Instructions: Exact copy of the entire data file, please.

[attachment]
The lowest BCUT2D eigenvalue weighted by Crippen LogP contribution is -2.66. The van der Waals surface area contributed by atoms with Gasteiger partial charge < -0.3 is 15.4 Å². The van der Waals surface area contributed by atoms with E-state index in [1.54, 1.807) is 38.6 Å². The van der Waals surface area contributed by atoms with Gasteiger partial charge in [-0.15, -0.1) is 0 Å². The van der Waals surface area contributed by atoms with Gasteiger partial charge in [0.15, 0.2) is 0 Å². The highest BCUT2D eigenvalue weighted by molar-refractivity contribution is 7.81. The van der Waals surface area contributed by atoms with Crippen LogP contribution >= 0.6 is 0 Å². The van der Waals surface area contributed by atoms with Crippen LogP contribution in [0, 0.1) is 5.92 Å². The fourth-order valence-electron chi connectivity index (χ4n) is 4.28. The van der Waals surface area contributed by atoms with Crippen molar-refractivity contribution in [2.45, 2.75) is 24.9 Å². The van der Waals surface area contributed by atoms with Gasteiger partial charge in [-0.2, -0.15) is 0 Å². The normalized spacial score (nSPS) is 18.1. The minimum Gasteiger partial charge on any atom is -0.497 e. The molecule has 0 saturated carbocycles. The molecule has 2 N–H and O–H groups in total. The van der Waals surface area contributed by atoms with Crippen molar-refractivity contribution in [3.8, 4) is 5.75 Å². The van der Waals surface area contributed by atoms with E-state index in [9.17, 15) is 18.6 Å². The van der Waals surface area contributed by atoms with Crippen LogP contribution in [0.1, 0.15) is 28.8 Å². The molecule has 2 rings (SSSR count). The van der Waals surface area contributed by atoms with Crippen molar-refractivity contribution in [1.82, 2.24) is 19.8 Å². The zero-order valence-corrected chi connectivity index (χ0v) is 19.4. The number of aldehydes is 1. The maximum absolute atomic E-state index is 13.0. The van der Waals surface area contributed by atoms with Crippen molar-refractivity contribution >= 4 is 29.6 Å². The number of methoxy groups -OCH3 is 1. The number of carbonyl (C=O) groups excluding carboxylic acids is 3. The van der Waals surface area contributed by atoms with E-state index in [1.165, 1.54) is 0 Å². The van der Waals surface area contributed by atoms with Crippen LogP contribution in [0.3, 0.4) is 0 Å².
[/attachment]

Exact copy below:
The lowest BCUT2D eigenvalue weighted by Crippen LogP contribution is -2.66. The van der Waals surface area contributed by atoms with Gasteiger partial charge < -0.3 is 15.4 Å². The van der Waals surface area contributed by atoms with E-state index in [1.54, 1.807) is 38.6 Å². The van der Waals surface area contributed by atoms with Gasteiger partial charge in [-0.15, -0.1) is 0 Å². The van der Waals surface area contributed by atoms with Gasteiger partial charge in [0.15, 0.2) is 0 Å². The highest BCUT2D eigenvalue weighted by molar-refractivity contribution is 7.81. The van der Waals surface area contributed by atoms with Crippen LogP contribution >= 0.6 is 0 Å². The van der Waals surface area contributed by atoms with Crippen LogP contribution in [0, 0.1) is 5.92 Å². The fourth-order valence-electron chi connectivity index (χ4n) is 4.28. The van der Waals surface area contributed by atoms with Crippen molar-refractivity contribution in [2.45, 2.75) is 24.9 Å². The van der Waals surface area contributed by atoms with Gasteiger partial charge in [-0.2, -0.15) is 0 Å². The normalized spacial score (nSPS) is 18.1. The minimum Gasteiger partial charge on any atom is -0.497 e. The molecule has 0 saturated carbocycles. The molecule has 2 N–H and O–H groups in total. The van der Waals surface area contributed by atoms with Crippen molar-refractivity contribution in [3.8, 4) is 5.75 Å². The van der Waals surface area contributed by atoms with E-state index in [9.17, 15) is 18.6 Å². The van der Waals surface area contributed by atoms with Crippen LogP contribution in [0.1, 0.15) is 28.8 Å². The molecule has 2 rings (SSSR count). The van der Waals surface area contributed by atoms with Crippen molar-refractivity contribution in [1.82, 2.24) is 19.8 Å². The zero-order valence-corrected chi connectivity index (χ0v) is 19.4. The number of aldehydes is 1. The maximum absolute atomic E-state index is 13.0. The van der Waals surface area contributed by atoms with Crippen molar-refractivity contribution >= 4 is 29.6 Å². The number of methoxy groups -OCH3 is 1. The number of carbonyl (C=O) groups excluding carboxylic acids is 3. The van der Waals surface area contributed by atoms with E-state index in [1.165, 1.54) is 0 Å². The van der Waals surface area contributed by atoms with Crippen LogP contribution in [0.3, 0.4) is 0 Å².